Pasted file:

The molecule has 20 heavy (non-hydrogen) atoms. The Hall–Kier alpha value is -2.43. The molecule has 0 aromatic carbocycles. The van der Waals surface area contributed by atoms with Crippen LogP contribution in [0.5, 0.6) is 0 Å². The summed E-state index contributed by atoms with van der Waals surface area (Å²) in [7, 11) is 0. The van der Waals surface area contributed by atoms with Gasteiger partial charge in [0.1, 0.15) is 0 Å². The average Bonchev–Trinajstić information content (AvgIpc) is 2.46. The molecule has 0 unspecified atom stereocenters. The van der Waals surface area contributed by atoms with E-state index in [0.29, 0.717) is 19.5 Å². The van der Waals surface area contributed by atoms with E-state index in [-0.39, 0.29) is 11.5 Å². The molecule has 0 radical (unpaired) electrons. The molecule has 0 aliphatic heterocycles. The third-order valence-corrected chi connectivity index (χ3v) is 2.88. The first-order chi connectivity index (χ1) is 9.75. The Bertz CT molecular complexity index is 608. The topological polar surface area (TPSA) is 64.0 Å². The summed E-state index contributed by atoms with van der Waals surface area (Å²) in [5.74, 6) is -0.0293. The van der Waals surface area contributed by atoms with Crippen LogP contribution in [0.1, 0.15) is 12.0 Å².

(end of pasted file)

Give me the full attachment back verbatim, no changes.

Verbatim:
The molecule has 20 heavy (non-hydrogen) atoms. The Hall–Kier alpha value is -2.43. The molecule has 0 aromatic carbocycles. The van der Waals surface area contributed by atoms with Crippen LogP contribution in [0.5, 0.6) is 0 Å². The summed E-state index contributed by atoms with van der Waals surface area (Å²) in [7, 11) is 0. The van der Waals surface area contributed by atoms with Gasteiger partial charge in [0.1, 0.15) is 0 Å². The average Bonchev–Trinajstić information content (AvgIpc) is 2.46. The molecule has 0 unspecified atom stereocenters. The van der Waals surface area contributed by atoms with E-state index in [0.29, 0.717) is 19.5 Å². The van der Waals surface area contributed by atoms with E-state index in [-0.39, 0.29) is 11.5 Å². The molecule has 0 radical (unpaired) electrons. The molecule has 0 aliphatic heterocycles. The third-order valence-corrected chi connectivity index (χ3v) is 2.88. The first-order chi connectivity index (χ1) is 9.75. The Bertz CT molecular complexity index is 608. The topological polar surface area (TPSA) is 64.0 Å². The summed E-state index contributed by atoms with van der Waals surface area (Å²) in [5.74, 6) is -0.0293. The van der Waals surface area contributed by atoms with Crippen LogP contribution in [0.1, 0.15) is 12.0 Å².